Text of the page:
Everything but the Everything Drop New Singles

The following observation of rising indie rock band Everything but the Everything’s distribution methods may hold the key to understanding the rest of the group’s quirky, semi-eccentric tendencies. For instance, in the wake of Covid-19 shaking up traditional industry standards, the band has decided to release all of its recent singles directly to the fanbase by way of Spotify, in effect challenging the preexisting status quo given the band’s recent splashes across major news sites and garnering mounting publicity all by word-of-mouth and their own qualitative abilities.

This only makes the experience of listening to Everything but the Everything’s musical playlists of their work all the more satisfying. One has the distinct sense you are hearing everything from the horse’s mouth, exactly as the band intended. This adds an extra layer of authenticity to the already stripped-down, raw and acoustic feelings each song manicures, everything coming across as technically polished but the music itself wild and far-ranging – nearly tuneless, as a matter-of-fact.

The title of the band is indicative of their approach to music-making. The term ‘bait-and-switch’ would be an understatement when applied to their songwriting abilities. The band seems obsessed with the element of surprise, yet maintains a cohesive rhythm through even their most chameleonic tracks. Prime examples of this are songs such as ‘This Cold Sea’ which contains distinct inklings of Reagan-era British Invasion. Then take, for instance, the complete turnaround with the grimly relevant track ‘This Cage’ – sporting a far more alternative sound consistent with modern-era bands in the pre-Y2K phase.


We’re talking the school of a one Matchbox Twenty, or Staind, or The Calling. Adding to that is the overtly sardonic lyricism, lamenting the current state-of-affairs both within the protagonist’s own soul and the world around him. Such observational satire isn’t something relevant to 80s music, arguably serving an escapist cause courtesy of the looming threat of the Soviet empire. Now, if anything, that process has reversed – music pulling back the curtain on perceived media bias and revealing what the artists say we don’t see. Hence the name, Everything but the Everything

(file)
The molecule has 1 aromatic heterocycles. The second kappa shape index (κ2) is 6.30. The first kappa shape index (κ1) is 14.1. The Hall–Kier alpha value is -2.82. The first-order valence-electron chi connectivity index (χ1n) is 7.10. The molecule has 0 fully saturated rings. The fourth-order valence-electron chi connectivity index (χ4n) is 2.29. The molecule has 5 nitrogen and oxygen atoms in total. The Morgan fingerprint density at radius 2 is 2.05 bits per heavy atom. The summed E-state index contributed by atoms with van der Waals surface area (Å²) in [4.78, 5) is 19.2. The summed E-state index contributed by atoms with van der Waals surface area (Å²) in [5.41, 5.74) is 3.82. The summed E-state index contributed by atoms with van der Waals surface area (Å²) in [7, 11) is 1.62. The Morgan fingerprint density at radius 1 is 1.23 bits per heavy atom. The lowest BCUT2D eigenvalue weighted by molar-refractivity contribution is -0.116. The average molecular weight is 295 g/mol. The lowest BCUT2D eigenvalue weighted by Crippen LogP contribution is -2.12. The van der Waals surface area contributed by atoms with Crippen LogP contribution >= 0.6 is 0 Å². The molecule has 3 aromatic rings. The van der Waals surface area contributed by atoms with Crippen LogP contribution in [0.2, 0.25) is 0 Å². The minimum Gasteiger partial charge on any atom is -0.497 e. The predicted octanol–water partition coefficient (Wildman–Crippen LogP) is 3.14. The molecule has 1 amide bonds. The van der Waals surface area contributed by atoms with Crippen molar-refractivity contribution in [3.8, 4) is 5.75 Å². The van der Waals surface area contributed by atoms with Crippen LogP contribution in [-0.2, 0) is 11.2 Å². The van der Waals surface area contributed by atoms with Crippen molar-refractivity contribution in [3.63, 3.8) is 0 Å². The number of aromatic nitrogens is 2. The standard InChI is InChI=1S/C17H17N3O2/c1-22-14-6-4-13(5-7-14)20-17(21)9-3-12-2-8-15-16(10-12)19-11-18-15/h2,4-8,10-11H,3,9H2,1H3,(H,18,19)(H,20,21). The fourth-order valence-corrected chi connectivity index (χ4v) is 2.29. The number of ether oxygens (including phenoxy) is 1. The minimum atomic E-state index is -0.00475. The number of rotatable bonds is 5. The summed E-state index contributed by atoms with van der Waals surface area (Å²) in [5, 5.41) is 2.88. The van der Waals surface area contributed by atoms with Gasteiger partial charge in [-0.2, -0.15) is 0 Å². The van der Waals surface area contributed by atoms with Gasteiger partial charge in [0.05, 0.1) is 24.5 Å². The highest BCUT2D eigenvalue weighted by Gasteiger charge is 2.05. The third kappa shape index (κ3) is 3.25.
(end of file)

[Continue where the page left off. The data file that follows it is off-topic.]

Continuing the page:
What the band doesn’t have in refinement it more than makes up for in terms of sonic spectacle. Take, for instance, the clashing musical contrasts on the group’s standout single ‘Jump’ featuring alternative indie singer Sophia Prise. Aside from Prise’s dissonant, somewhat echo-chambered vocalizations about a relationship gone to hell, the entire song in theory shouldn’t work. On the one hand, you have a slightly off-kilter melody being banged out on the higher keys of a grand piano, on the other a rock guitar seemingly disinterested in any sort of melodious harmony roaring into an overexposed, practically faltering microphone from the other headphone. Yet its the timing and precision of both instruments’ wild riffs that in their combination creates a wailing-like lilt, driving the intellectual freight train straight into the listener’s heart. It’s that magical moment when things might literally not make sense, but you understand.

In short, Everything but the Everything’s craft is in their having no distinctive craft. It’s about their being the antithesis of everything one expects them to be. That’s to be applauded.

Clay Burton